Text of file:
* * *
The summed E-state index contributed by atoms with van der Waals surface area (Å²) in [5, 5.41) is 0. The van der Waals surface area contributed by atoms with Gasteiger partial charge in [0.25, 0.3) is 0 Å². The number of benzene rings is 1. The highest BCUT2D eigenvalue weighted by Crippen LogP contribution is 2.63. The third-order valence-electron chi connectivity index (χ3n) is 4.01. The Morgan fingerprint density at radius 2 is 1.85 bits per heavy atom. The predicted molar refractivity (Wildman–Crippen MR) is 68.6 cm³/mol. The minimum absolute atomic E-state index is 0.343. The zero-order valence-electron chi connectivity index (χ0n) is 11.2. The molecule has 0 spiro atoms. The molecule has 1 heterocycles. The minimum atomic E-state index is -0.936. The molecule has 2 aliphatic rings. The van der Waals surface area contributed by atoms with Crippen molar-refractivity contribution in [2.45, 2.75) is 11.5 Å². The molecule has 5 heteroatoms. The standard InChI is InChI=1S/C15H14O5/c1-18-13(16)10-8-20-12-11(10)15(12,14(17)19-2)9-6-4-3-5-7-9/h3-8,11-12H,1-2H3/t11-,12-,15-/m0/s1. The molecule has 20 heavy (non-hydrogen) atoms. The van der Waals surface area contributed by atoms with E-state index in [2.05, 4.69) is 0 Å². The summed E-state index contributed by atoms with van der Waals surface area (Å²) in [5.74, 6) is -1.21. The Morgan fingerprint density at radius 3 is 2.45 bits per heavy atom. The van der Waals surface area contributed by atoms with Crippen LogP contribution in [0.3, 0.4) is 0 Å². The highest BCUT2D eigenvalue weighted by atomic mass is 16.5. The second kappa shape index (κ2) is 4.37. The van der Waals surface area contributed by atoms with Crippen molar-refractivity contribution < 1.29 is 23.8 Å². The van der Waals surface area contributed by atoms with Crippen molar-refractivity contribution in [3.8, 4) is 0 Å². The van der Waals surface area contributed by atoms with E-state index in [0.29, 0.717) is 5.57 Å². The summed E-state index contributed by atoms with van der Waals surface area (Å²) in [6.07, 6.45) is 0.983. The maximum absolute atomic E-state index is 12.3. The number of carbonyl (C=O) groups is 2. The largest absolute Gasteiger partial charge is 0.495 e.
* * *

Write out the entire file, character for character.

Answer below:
The summed E-state index contributed by atoms with van der Waals surface area (Å²) in [5, 5.41) is 0. The van der Waals surface area contributed by atoms with Gasteiger partial charge in [0.25, 0.3) is 0 Å². The number of benzene rings is 1. The highest BCUT2D eigenvalue weighted by Crippen LogP contribution is 2.63. The third-order valence-electron chi connectivity index (χ3n) is 4.01. The Morgan fingerprint density at radius 2 is 1.85 bits per heavy atom. The predicted molar refractivity (Wildman–Crippen MR) is 68.6 cm³/mol. The minimum absolute atomic E-state index is 0.343. The zero-order valence-electron chi connectivity index (χ0n) is 11.2. The molecule has 0 spiro atoms. The molecule has 1 heterocycles. The minimum atomic E-state index is -0.936. The molecule has 2 aliphatic rings. The van der Waals surface area contributed by atoms with Crippen molar-refractivity contribution in [2.45, 2.75) is 11.5 Å². The molecule has 5 heteroatoms. The standard InChI is InChI=1S/C15H14O5/c1-18-13(16)10-8-20-12-11(10)15(12,14(17)19-2)9-6-4-3-5-7-9/h3-8,11-12H,1-2H3/t11-,12-,15-/m0/s1. The molecule has 20 heavy (non-hydrogen) atoms. The van der Waals surface area contributed by atoms with E-state index in [2.05, 4.69) is 0 Å². The summed E-state index contributed by atoms with van der Waals surface area (Å²) in [5.74, 6) is -1.21. The Morgan fingerprint density at radius 3 is 2.45 bits per heavy atom. The van der Waals surface area contributed by atoms with Crippen LogP contribution in [0.3, 0.4) is 0 Å². The highest BCUT2D eigenvalue weighted by atomic mass is 16.5. The second kappa shape index (κ2) is 4.37. The van der Waals surface area contributed by atoms with Crippen molar-refractivity contribution < 1.29 is 23.8 Å². The van der Waals surface area contributed by atoms with Crippen molar-refractivity contribution in [3.8, 4) is 0 Å². The van der Waals surface area contributed by atoms with E-state index in [0.29, 0.717) is 5.57 Å². The summed E-state index contributed by atoms with van der Waals surface area (Å²) in [6.07, 6.45) is 0.983. The maximum absolute atomic E-state index is 12.3. The number of carbonyl (C=O) groups is 2. The largest absolute Gasteiger partial charge is 0.495 e.